School Gets "F" on First Amendment Rights

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K.K. Logan attended West Side High School in Gary, Indiana during his junior and senior year. He expressed a deeply rooted femininity in his appearance and demeanor, and his classmates and teachers supported him when he wore clothes typically associated with girls his age. But when senior prom rolled around, everything changed.

Logan attended the prom wearing a dress, but was literally blocked by Principal Diane Rouse who stretched her arms across the door of the off-campus banquet center where the prom was held. Logan's classmates rallied to his defense, as did members of the community who were outside taking pictures of their children, but he was never allowed to attend his prom. The high school justified its actions by referencing a policy that prohibits clothing that advertises one's sexual orientation. Lambda Legal filed a lawsuit on behalf of Logan. We're arguing that the school violated his First Amendment rights, including the freedoms of speech, symbolic action and expressive conduct, when it rejected him from his prom for wearing a dress.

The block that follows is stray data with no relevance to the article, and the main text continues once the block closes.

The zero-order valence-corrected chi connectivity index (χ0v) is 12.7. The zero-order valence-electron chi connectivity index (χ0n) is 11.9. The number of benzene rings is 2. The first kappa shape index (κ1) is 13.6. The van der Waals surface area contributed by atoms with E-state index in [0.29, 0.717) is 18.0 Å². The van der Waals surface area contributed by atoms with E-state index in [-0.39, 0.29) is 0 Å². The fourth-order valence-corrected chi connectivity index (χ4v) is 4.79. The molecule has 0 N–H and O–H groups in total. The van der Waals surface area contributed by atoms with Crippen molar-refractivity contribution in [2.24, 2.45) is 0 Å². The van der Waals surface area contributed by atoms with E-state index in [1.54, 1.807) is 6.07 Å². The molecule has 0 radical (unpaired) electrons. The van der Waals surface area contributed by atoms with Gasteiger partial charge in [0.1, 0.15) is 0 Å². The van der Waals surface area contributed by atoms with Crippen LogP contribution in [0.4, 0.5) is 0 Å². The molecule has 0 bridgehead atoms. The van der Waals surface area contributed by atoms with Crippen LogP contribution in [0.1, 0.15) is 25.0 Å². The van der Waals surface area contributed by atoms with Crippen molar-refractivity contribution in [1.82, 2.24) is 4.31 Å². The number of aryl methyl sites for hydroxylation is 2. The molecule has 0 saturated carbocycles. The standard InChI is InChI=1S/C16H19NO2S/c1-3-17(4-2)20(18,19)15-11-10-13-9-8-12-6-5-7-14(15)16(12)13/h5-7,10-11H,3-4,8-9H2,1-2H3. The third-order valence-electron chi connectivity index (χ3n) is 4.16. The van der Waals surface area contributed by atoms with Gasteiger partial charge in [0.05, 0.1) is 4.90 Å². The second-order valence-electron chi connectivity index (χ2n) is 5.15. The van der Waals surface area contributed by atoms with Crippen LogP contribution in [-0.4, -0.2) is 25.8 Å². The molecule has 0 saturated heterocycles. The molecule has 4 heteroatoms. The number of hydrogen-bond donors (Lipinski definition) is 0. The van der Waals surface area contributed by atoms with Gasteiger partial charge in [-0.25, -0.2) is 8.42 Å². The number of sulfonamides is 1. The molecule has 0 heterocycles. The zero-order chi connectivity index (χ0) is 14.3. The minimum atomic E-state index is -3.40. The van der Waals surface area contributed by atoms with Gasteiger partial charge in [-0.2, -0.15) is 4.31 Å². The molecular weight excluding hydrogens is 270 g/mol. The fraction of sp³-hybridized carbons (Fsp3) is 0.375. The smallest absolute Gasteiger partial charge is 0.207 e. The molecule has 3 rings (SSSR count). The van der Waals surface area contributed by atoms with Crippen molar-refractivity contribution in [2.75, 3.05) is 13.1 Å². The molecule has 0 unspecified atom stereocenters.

Take Lambda Legal to the Prom

Prom Season Q&A: What LGBTQ Youth Need to Know

Q: What if we're two lesbians and we both want to wear tuxedos? Can the school set any dress code based on gender stereotypes?

A: While schools can set general dress standards for prom — like requiring formal attire — they shouldn’t force you to wear clothes based on your gender.

The First Amendment

Congress shall make no law respecting an establishment of religion, or prohibiting the free exercise thereof; or abridging the freedom of speech, or of the press; or the right of the people peaceably to assemble, and to petition the government for a redress of grievances.